Galadriel (is that what the "G" stands for?), thank you for sharing not just (at your blog) the moving story of your son's short life, beautiful death and green burial, but also (here) the wisdom that came from your exquisitely sad yet heartwarming experience. I somehow feel more fully human today. Deep condolences ... and appreciation.
5 months ago
I'd like to highlight what C. West suggested:

"If you know who her lawyers are, contact them with the pictures and info. Even if you can't see her, there's no reason she can't see what you have [done] for her."

I sense that while this whole affair is sad and unfair, your deepest regret will be not getting the photos of your cousin's grave to his mother. Play detective (start by asking everyone in your family) and go bulldog, not giving up until you find her lawyer. If you think she's in or near a small town, you could perhaps get the photos and story printed in the local newspaper (lost aunt, son's grave, etc. etc.).

Also, as someone else mentioned, if you know the POA's name, there's info to be found online.

If you have the energy (and perhaps if others in your family agree and are willing to pitch in), all the other advice is helpful, too. It sounds nefarious, as though the POA wants to make sure your aunt has no opportunity to tell anyone in your family her final wishes, which could change the will.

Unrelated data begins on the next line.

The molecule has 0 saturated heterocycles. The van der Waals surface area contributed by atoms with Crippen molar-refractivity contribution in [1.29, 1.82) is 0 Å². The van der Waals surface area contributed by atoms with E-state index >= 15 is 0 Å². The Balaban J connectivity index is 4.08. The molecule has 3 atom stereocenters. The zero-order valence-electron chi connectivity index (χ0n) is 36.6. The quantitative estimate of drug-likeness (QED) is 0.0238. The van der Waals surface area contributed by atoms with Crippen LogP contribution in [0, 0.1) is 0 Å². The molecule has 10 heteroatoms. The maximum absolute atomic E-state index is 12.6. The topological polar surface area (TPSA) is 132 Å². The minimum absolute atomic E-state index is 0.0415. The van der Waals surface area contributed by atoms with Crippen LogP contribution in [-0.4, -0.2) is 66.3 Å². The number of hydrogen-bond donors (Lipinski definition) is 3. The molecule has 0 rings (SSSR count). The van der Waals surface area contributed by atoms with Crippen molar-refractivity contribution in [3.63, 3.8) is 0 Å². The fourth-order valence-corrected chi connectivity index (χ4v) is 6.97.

Godspeed.
10 months ago

Tamara Koz wrote:

I feel such a sense of urgency in educating people on these matters. Trying to help people become more conscientious consumers, etc.

Wondering what resources people have to share on this topic. Specifically videos, websites, organizations, possibly even grants and funding?

TIA!

WI Farm Fresh Atlas



Tamara, I love the atlas idea. Very cool. I, too, feel the urgency of teaching young people the skills, knowledge and habits of mind and heart that they're going to need in the face of climate chaos and biodiversity loss (along with all the social problems they're facing). Two quick resources for you:

1. GreenHeart Education: https://www.greenhearted.org (This is my life's work and passion.)

2. Food Tank, and particularly this article today about changing curriculum to help students learn to grow food in a changing climate: https://foodtank.com/news/2019/04/drought-in-the-southwest-forces-food-education-to-adapt/

All the best making things happen in the place that you love and care about,
Julie
1 year ago
I consider learning food growing skills (along with soil building, water collecting, and energy generating) to be THE MOST IMPORTANT CURRICULUM today.

The vast majority of North Americans are still in denial about how urgently we have to act on the climate change emergency. Atmospheric CO2 levels are still increasing -- and at an accelerating (and frightening) rate, and therefore so is the global average temperature. Sure, we're using more and more renewable energy, but fossil fuel use and burning is rising at the same time.

We can't grow food overnight (okay, maybe a few sprouts ), nor can we learn to grow food overnight. We have to teach our young ones how to grow their own food, ideally within community. Kaci Rae's book, if we promote it and get it into schools and school systems, could be one of the most important books ever for our children's health, well-being ... and survival.

1 year ago